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Chinese Buddhist literature gained modernity and humanism over past century

Author  :  Ren Chuanyin     Source  :    Chinese Social Sciences Today     2018-09-29

As Chinese scholars of literature Sun Changwu, Wu Guangzheng and Tan Guilin proposed, Buddhist literature refers in the narrow sense to the literary works created by Buddhist monks (including lay Buddhists) that reflect Buddhist practice and manifest the Buddhist spirit. Since the Qing Dynasty (1644-1911), the reformed schools of Buddhist thought along with cultural reconstruction have led to the historic transformation of Buddhist literature in the context of the modern transformation of Chinese society. Chinese Buddhist literature over more than a century has gained in richness and acquired distinctive modern features.

First, generally speaking, Chinese Buddhist literature has undergone a transformation in both content and form in its modern stage of development. Authors have examined themes of individual being, society, history, culture and natural landscape using Buddhist wisdom and emotion. Cases in point are Hsu Yun and Hong Yi’s poems and articles about self-examination; the visit notes by Taixu and Gao Henian; Feng Zikai and Xia Mianzun’s memorial writings reminiscing on eminent monks; and Zongyang’s poems that call for the rebirth of the modern nation and country.

The dominant form of Buddhist literature is the archaic style, especially in the form of classical poetry. Inheriting ancient legacy in the use of image, allusion, language, rhyme and other aspects, Buddhist literature has also made some modern explorations. For example, in Taixu’s poems, the pre-Tang poetic style is adopted with unregulated verse—either five characters or seven characters to a line—and the image choice is innovative with new ideas of the era. Writings in vernacular Chinese have gradually progressed, including New Poetry, novels, prose essays and drama. The diversified forms and the new literary situations demonstrate a type of sentimental, modern aspiration for emotional freedom and aesthetics.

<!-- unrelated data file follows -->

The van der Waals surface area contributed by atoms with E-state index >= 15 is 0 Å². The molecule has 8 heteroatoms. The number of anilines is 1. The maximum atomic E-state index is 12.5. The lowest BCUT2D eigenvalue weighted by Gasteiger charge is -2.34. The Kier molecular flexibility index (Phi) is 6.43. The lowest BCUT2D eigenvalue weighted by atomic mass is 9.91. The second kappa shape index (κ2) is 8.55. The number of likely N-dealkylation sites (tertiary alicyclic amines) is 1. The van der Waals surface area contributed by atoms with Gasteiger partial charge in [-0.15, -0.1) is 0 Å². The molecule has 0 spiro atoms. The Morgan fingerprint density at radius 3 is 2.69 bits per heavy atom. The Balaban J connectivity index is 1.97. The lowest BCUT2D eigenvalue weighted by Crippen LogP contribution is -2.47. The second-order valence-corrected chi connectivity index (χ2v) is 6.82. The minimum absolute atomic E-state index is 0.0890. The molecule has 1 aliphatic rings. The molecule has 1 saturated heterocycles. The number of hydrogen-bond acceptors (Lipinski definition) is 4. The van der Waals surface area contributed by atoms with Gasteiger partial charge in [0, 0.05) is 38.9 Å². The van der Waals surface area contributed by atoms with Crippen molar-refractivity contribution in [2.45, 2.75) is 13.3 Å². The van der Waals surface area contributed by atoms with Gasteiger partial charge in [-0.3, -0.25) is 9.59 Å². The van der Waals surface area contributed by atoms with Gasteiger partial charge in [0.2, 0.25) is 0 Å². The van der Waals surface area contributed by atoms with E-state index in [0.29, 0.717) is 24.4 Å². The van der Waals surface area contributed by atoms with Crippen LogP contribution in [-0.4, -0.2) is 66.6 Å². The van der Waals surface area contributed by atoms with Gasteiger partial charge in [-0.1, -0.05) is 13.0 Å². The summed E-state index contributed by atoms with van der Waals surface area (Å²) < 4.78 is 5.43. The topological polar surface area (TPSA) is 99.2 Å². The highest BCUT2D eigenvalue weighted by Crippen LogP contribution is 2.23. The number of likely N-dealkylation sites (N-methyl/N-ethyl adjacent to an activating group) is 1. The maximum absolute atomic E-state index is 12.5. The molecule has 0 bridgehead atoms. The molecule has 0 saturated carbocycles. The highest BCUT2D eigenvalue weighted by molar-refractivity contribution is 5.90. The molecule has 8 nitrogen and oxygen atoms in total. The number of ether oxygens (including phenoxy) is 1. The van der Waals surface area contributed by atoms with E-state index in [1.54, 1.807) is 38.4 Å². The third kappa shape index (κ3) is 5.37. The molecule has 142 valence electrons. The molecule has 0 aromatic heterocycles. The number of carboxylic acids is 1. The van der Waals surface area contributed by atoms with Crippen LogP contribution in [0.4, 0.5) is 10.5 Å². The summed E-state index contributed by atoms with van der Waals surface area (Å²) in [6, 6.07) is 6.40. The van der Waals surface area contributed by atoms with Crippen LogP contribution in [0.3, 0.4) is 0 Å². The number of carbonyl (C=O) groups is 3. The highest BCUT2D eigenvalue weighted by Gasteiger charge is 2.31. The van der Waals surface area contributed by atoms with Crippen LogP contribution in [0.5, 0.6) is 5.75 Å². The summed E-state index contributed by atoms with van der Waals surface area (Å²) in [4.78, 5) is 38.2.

Furthermore, after the founding of the People’s Republic of China, the CPC made necessary religious reforms on the three levels of material, systems and ideology. Buddhism itself has also been actively seeking modernized, humanistic theories and ways in its adaptation to socialist construction, and in Buddhist literature as well. Under socialist modernization, the modern traits of Buddhist literature have been reflected in its rethinking and criticism of the alienation and distortion of human nature. This is caused by materialist desire and emotional lust; the social flattening and digitization of the industrial society; commercial thinking; the tension of man-nature relationships and other issues related to society and human nature.

Buddhism in today’s Hong Kong, Macao and Taiwan has inherited the thought of Humanistic Buddhism proposed by Taixu, and it is actively engaging in society, vigorously playing its role in education, research, culture, charity and medical treatment. Buddhist literature in these regions has become the cultural carrier of the Humanistic Buddhism practice. Some authors, while applying Buddhist thought and enlightenment from life experience, offer Buddhist case studies, mentalities or inspirations to those problems that ordinary people are concerned about. For example, the loss of values, psychological depression, distress over desire, family relations, social development and life planning. Representative examples are Hsing Yun from Taiwan who wrote many essays advocating the spirit of Humanistic Buddhism; Sheng Yen whose essays about Chan practice are dedicated to the environmental protection of the mind; and Cheng Yen’s edifying proverbs about meditation.

The above examination of Chinese Buddhist literature shows that its modernity has developed with the three major underpinnings—society, Buddhism and literature—which have enriched the modernization of Buddhist culture and Chinese literature in terms of content, form and experience. Contemporary Chinese Buddhist literature should negotiate the relationships among belief, canon and aesthetic creation. While carrying forward the classical enlightenment of traditional Chinese Buddhism and inheriting the wisdom of each sect, Chinese Buddhist literature should also draw experience from the traditional Confucian and Taoist cultural legacies.


Ren Chuanyin is from the College of Literature and Journalism at Xiangtan University.

Editor: Yu Hui

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